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Our Klamath Basin Water Crisis
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Klamath farmers take heed of Metropolitan

February 11, 2010 by BRUCE COLBERT for the Capital Press

By making benefits to water users contingent on high water allocations, the 2010 Klamath Basin Restoration Agreement is similar to the 1994 Interim Agricultural Water Program by the Metropolitan Water District of Southern California. Klamath Basin landowners ought to avoid repeating the process that is presently devastating Southern California farmers.

The IAWP was established in 1994 to provide delivery of "surplus water" for agricultural purposes at a discounted rate. In exchange, participating agricultural water users agreed to an initial 30 percent reduction in deliveries during shortage periods and to larger reductions during greater shortages.

In November 2007, Metropolitan for the first time mandated that IAWP participants reduce their water use. The action impacted local farming communities, where growers cut their crops 30 percent. Avocado and citrus growers have stumped or removed trees. These water cutbacks continue to harm agriculture.

The reductions were caused by the ongoing drought and the regulatory restrictions on pumping from the Sacramento-San Joaquin River Delta. These ongoing restrictions have fundamentally changed the availability of surplus water supplies for Metropolitan, with surplus supplies reduced for the foreseeable future.

As a result, Metropolitan voted to completely phase out the IAWP in 2008 over a five-year period. The IAWP water discount will be gradually reduced during the phase-out period. The cost of untreated IAWP water will increase by $90 per acre-foot and the cost of treated water will increase by $114 per acre-foot. By the end of the phase-out period, the water costs and the water allocation requirements for agricultural and urban customers will be the same. As of 2013, the IAWP will no longer exist.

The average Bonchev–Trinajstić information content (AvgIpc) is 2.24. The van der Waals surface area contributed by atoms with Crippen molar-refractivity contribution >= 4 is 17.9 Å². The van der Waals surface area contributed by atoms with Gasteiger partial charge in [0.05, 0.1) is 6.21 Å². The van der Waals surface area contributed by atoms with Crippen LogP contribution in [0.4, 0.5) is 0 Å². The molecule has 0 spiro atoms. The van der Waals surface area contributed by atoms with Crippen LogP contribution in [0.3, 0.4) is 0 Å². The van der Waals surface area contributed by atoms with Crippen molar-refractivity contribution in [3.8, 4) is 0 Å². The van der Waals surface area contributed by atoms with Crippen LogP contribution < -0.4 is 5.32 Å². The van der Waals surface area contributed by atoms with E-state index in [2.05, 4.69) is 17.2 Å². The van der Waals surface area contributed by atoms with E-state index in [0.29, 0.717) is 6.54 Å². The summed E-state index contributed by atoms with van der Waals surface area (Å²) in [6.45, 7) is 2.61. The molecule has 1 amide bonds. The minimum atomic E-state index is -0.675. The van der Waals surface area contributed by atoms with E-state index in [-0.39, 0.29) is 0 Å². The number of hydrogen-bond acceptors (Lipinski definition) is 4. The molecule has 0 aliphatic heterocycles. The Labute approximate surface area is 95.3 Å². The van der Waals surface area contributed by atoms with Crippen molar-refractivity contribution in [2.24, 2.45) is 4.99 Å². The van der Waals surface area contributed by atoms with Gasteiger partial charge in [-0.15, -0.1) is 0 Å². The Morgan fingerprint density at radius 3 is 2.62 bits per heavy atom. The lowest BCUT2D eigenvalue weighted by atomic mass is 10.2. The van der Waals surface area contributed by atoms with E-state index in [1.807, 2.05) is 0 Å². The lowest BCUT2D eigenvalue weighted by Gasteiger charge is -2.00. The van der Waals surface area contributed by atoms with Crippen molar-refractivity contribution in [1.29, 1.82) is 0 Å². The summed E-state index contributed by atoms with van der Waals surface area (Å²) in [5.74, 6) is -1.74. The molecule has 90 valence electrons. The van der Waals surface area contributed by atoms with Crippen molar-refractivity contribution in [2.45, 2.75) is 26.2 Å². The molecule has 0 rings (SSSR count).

By comparison, the Klamath agreement provides assurances that landowners will have full access to water in high-water years. In exchange, landowners cede irrigation water for conservation purposes in low-water years.

The KBRA calls for the acquisition of 30,000 acre-feet of water in the upper basin. Reintroduction of salmon above Iron Gate Dam could have potential regulatory or other legal consequences for users of water and land upstream of the current site of Iron Gate Dam under various statutory and common laws. This reintroduction of salmon could result in new or modified regulatory obligations that could affect the ability to divert or use or dispose of water, or the ability to utilize land productively.

Tribes reserve their rights to sue for more water under statutes of general applicability, including the Endangered Species Act. Furthermore, KBRA prohibits Klamath Project Water Users from contesting the potentially massive tribal instream claims. In other words, the KBRA provides the conditions for future water cutbacks.

Litigious environmental organizations, whose goals are to stop growth and commerce and to get farmers off the land, use conditions for future water cutbacks, such as those provided in the KBRA, to achieve their goals and put farmers out of business. These organizations share the experience they gain on the Klamath Basin with like-minded organizations at the state level on the Sacramento-San Joaquin River Delta. Hence, the manmade drought and California's water crisis.

If Klamath Basin landowners want to avoid further devastation of their farming livelihoods, landowners would do well to take to heart what is already happening to farmers who ceded their rights during low water allocations. Examine the KBRA conditions for future water cutbacks and the potential for low water allocations.

Trust in "We the people," rather than indifferent, unaccountable bureaucrats and lobbyists, and stand strong for landowners' rights. Edmund Burke stated, "The only thing necessary for the triumph of evil is for good men to do nothing." To paraphrase Winston Churchill: Appeasing government is like feeding a crocodile, hoping it will eat you last.

Landowners must hold public officials accountable to avoid the loss of their rights, freedom and livelihoods.
 

Bruce Colbert is executive director of the Property Owners Association of Riverside County, Calif.
The association is a nonprofit, public policy research, lobbying and educational organization formed in 1983 to protect the interests and private property rights of landowners.

 

 
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